Digital Dharma

The Middle Path, One Day At A Time

Two Lessons


They took my Aunt Theresa off life support yesterday. She had a good time on her last day, with reason to be very proud of her granddaughter, and died in the arms of a loved one. It was time to let go of the shell, and her family made the right decision. She is no longer there. At some point today or tomorrow her body will stop breathing, and this part of her journey will officially be over. The details of her departure don’t matter.

What does matter are the lessons to be learned. Perhaps most important is her example of living life to the fullest for as long as you can. Even in her later years, she and her friends traveled all over the world, to every continent — including Antarctica — and more countries than I can count. They weren’t rich, but they saved and planned ahead for both their retirements and their ongoing passions. They lived life as it came, not as some pie in the sky that would happen “someday.” Theresa didn’t just wait around for life to be OK — for the “right time” to do stuff. She went out and did stuff.

The other lesson, as I wrote to a beloved niece a few minutes ago, is that you never, ever know. My niece found that out many years ago when her youngest sister was killed in an accident, on a road she’d driven many times. If I recall correctly, she was eighteen. Her remaining 5 siblings grew up in a hurry. They have all gone on to live their lives, as have their kids. They know about tomorrows.

The family members who chose not to attend a reunion at which Theresa would have been present because it was “too far” may have learned something, too. That was only three weeks ago. Instead, the reunion was canceled for lack of interest, and may or may not happen in the future. Likewise, they may or may not care that they could have seen her one last time. It probably doesn’t matter. Still, one hates to see a lesson wasted — especially one that is repeatable if one isn’t careful.

My own dear personal brother, father of the niece mentioned above, was nearly killed in a motorcycle accident last month. He’s mostly OK, and has stopped riding bikes. He’s going today to look at a turbocharged sports car that he’s settled on, four wheels to replace the two of the Burgman 650 that — with the help of a deceased pit bull — nearly killed him. He learned a valuable lesson, but he’s still planning on living! He devoted 30 years to caring for a sick partner, lost her in his mid-60’s, and at age 76 he’s still movin’ on. At some point, he learned that lesson, too.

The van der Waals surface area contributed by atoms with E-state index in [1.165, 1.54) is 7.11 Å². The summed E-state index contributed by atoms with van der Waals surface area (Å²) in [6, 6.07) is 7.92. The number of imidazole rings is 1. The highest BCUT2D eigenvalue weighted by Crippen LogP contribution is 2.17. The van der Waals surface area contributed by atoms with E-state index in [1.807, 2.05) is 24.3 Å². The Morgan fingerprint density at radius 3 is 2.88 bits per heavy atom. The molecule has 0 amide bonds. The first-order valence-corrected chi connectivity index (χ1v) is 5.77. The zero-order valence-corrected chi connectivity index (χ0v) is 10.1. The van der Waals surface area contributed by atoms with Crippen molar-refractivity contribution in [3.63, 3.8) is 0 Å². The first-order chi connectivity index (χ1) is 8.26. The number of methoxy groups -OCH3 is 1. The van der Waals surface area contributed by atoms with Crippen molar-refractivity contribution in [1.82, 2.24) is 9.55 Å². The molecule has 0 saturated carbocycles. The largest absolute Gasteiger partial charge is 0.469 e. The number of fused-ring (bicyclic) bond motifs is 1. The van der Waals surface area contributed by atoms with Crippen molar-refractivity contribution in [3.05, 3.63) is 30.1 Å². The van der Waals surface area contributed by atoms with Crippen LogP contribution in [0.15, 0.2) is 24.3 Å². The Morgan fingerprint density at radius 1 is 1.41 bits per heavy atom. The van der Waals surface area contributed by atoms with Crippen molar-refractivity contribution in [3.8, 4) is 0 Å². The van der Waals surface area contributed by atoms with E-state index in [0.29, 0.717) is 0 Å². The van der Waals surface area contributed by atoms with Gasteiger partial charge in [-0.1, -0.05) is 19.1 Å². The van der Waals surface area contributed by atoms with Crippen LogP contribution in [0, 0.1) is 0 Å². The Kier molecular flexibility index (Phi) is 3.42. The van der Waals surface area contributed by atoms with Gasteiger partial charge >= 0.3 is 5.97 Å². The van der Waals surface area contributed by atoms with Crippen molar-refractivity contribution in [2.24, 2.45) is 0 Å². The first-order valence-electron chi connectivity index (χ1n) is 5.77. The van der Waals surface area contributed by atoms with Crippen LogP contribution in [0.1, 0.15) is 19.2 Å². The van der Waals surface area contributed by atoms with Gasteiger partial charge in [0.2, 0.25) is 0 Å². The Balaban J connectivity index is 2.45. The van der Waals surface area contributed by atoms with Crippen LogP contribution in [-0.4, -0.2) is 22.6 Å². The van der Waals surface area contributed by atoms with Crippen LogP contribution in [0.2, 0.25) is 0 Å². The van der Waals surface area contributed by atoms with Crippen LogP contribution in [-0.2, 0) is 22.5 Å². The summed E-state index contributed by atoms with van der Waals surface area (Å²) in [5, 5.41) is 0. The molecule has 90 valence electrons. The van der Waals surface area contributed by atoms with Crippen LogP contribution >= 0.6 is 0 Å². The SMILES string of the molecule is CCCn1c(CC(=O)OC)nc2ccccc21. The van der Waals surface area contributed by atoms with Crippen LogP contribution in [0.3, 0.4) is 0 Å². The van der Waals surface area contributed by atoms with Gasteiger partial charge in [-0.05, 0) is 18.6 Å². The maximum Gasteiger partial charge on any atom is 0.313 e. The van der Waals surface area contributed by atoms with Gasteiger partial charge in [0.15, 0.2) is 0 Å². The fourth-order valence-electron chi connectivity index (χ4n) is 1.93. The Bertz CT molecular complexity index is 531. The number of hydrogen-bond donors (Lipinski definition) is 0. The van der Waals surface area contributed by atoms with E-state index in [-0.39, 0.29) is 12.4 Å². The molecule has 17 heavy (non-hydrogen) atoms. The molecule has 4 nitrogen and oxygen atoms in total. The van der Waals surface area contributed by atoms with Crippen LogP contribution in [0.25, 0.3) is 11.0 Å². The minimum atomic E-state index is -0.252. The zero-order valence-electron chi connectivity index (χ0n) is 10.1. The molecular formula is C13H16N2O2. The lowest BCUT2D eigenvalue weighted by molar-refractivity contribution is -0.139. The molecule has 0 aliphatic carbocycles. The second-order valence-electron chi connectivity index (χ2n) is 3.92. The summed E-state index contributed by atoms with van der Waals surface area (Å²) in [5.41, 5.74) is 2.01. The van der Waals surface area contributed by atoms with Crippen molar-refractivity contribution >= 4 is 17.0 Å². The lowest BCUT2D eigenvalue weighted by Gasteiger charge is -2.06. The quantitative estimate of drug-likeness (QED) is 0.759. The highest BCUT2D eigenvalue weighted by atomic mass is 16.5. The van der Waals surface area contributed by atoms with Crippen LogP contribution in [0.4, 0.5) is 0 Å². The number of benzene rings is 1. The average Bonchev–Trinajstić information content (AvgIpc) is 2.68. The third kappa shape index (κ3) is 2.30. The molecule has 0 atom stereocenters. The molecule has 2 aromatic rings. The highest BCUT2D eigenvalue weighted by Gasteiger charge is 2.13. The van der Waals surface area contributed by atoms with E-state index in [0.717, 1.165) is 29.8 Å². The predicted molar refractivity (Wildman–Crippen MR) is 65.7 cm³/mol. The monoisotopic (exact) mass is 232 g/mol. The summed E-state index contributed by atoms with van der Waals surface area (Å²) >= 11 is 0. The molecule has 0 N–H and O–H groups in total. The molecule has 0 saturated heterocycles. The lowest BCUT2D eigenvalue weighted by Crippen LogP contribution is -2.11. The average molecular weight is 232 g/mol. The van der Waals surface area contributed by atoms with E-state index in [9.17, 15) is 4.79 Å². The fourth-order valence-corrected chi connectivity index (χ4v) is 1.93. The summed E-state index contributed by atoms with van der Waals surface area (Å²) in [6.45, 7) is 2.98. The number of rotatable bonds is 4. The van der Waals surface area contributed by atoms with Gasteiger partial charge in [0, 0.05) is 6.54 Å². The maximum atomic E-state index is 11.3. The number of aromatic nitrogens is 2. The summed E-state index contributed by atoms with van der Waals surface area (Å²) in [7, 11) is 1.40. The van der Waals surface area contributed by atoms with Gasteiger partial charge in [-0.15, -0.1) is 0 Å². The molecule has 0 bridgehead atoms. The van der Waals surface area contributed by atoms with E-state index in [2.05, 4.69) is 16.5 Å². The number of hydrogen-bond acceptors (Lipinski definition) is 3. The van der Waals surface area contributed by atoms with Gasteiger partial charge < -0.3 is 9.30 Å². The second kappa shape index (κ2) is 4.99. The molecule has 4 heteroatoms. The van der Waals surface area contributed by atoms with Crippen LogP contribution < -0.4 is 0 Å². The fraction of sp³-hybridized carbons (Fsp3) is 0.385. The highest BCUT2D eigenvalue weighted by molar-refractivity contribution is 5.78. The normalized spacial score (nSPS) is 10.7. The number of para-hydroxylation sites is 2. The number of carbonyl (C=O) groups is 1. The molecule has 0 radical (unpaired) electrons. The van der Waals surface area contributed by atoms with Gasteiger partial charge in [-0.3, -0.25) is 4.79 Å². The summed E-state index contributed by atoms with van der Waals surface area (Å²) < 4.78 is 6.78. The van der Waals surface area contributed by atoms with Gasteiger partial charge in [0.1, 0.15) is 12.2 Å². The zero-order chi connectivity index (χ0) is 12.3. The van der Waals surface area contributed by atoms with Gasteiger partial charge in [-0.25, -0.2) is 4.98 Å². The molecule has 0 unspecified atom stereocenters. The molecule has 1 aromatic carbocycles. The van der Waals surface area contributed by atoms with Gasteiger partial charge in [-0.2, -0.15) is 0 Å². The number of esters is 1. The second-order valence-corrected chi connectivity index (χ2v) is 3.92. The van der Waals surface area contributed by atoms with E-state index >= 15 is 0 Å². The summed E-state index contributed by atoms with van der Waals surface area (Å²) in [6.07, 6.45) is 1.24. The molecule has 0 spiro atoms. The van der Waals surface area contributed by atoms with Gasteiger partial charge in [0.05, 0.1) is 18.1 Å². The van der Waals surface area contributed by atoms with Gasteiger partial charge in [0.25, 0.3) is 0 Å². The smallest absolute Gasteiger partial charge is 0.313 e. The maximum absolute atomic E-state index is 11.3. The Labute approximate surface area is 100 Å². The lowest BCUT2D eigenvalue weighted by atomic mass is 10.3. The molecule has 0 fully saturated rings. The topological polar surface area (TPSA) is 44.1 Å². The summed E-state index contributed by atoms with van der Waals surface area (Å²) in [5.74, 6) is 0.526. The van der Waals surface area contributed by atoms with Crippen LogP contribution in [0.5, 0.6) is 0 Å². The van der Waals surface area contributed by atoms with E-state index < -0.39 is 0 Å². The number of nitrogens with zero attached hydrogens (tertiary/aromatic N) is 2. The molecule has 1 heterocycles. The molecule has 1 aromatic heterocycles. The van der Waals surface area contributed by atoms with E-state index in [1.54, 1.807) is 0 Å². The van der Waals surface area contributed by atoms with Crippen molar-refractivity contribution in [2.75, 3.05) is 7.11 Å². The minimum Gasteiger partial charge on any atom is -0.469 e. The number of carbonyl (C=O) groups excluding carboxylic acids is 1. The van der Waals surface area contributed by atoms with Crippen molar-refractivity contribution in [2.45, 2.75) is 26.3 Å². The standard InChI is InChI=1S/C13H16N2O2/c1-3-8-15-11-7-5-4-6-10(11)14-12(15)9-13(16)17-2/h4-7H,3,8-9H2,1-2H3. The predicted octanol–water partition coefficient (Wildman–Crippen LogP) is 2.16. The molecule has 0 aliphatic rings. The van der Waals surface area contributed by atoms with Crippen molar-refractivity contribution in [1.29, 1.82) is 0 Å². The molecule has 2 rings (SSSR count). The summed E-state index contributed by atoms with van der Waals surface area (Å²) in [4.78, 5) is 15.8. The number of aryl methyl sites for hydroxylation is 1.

I’ve been thinking about The Lessons myself. Fences to be mended. Bridges to be rebuilt that should never have been burned. Fun to be had. People to be loved and cherished, while I still can. Life is way too important to take seriously. It’s a one-way street, and we’ll never get off of it alive, but like the fellow who “took the road less traveled by,” the choice of path is ours.

Thanks, Aunt Teeta. Thanks for everything.

Author: Bill

Stumbling down the Middle Path, one day at a time.

3 thoughts on “Two Lessons

  1. Sorry to hear about the loss of your aunt, Bill. Wishing you peace.

    Passing and whatever may come after are part of life. Elaborate suppositions about the “hereafter” aside, the fact is that we know nothing about what comes next, so why should we fear it? One of the things Buddhist philosophy has given me is a peaceful understanding that what is, is. That does not mean that I don’t grieve, just that I understand more clearly that I am grieving for things that I have lost. Dukka. Understanding the process makes it much easier, I believe.

    Thank you for your empathy and concern. They are much appreciated.

  2. Thank you for this moving reminder of the fragility of life–and of the potential beauty of death. An example like your aunt’s serves as an inspiration for us all.

  3. Ah, Bill. My heart goes out to you, as do my thoughts. I’ve been struggling with the fact of death the last few months and this post has been like a balm on my soul. Thank you for sharing your thoughts and your heart. And thank you for sharing a bit of your memories of your remarkable aunt. Now I’m off to write a long overdue letter to my step-mom.

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